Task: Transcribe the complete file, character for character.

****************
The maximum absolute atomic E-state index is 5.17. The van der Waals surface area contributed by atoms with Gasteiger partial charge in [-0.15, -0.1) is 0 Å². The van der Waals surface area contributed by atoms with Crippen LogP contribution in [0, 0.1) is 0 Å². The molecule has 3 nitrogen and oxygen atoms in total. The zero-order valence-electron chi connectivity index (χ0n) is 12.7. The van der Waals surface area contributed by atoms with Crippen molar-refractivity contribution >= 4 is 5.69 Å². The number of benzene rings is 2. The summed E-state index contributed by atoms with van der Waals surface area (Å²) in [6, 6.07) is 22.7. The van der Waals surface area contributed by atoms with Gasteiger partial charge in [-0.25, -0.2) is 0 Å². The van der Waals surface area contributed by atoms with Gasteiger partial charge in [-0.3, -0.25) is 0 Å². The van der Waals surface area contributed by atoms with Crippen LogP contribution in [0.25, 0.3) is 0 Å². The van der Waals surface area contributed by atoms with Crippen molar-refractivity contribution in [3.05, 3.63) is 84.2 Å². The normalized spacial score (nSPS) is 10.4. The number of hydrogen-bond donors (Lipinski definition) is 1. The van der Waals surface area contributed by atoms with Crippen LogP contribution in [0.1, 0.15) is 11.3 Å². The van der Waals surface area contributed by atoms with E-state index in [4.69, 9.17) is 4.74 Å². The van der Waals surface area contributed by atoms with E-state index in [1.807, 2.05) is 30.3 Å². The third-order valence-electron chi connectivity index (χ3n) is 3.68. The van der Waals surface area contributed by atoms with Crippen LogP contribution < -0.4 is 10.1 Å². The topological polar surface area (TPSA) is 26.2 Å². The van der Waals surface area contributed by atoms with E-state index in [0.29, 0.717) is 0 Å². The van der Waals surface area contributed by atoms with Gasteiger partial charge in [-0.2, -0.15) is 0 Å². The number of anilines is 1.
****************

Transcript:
The maximum absolute atomic E-state index is 5.17. The van der Waals surface area contributed by atoms with Gasteiger partial charge in [-0.15, -0.1) is 0 Å². The van der Waals surface area contributed by atoms with Crippen LogP contribution in [0, 0.1) is 0 Å². The molecule has 3 nitrogen and oxygen atoms in total. The zero-order valence-electron chi connectivity index (χ0n) is 12.7. The van der Waals surface area contributed by atoms with Crippen molar-refractivity contribution >= 4 is 5.69 Å². The number of benzene rings is 2. The summed E-state index contributed by atoms with van der Waals surface area (Å²) in [6, 6.07) is 22.7. The van der Waals surface area contributed by atoms with Gasteiger partial charge in [-0.25, -0.2) is 0 Å². The van der Waals surface area contributed by atoms with Gasteiger partial charge in [-0.3, -0.25) is 0 Å². The van der Waals surface area contributed by atoms with Crippen LogP contribution in [0.25, 0.3) is 0 Å². The van der Waals surface area contributed by atoms with Crippen molar-refractivity contribution in [3.05, 3.63) is 84.2 Å². The normalized spacial score (nSPS) is 10.4. The number of hydrogen-bond donors (Lipinski definition) is 1. The van der Waals surface area contributed by atoms with Crippen LogP contribution in [0.1, 0.15) is 11.3 Å². The van der Waals surface area contributed by atoms with E-state index in [4.69, 9.17) is 4.74 Å². The van der Waals surface area contributed by atoms with E-state index in [1.807, 2.05) is 30.3 Å². The third-order valence-electron chi connectivity index (χ3n) is 3.68. The van der Waals surface area contributed by atoms with Crippen LogP contribution < -0.4 is 10.1 Å². The topological polar surface area (TPSA) is 26.2 Å². The van der Waals surface area contributed by atoms with E-state index in [0.29, 0.717) is 0 Å². The van der Waals surface area contributed by atoms with Gasteiger partial charge in [-0.2, -0.15) is 0 Å². The number of anilines is 1.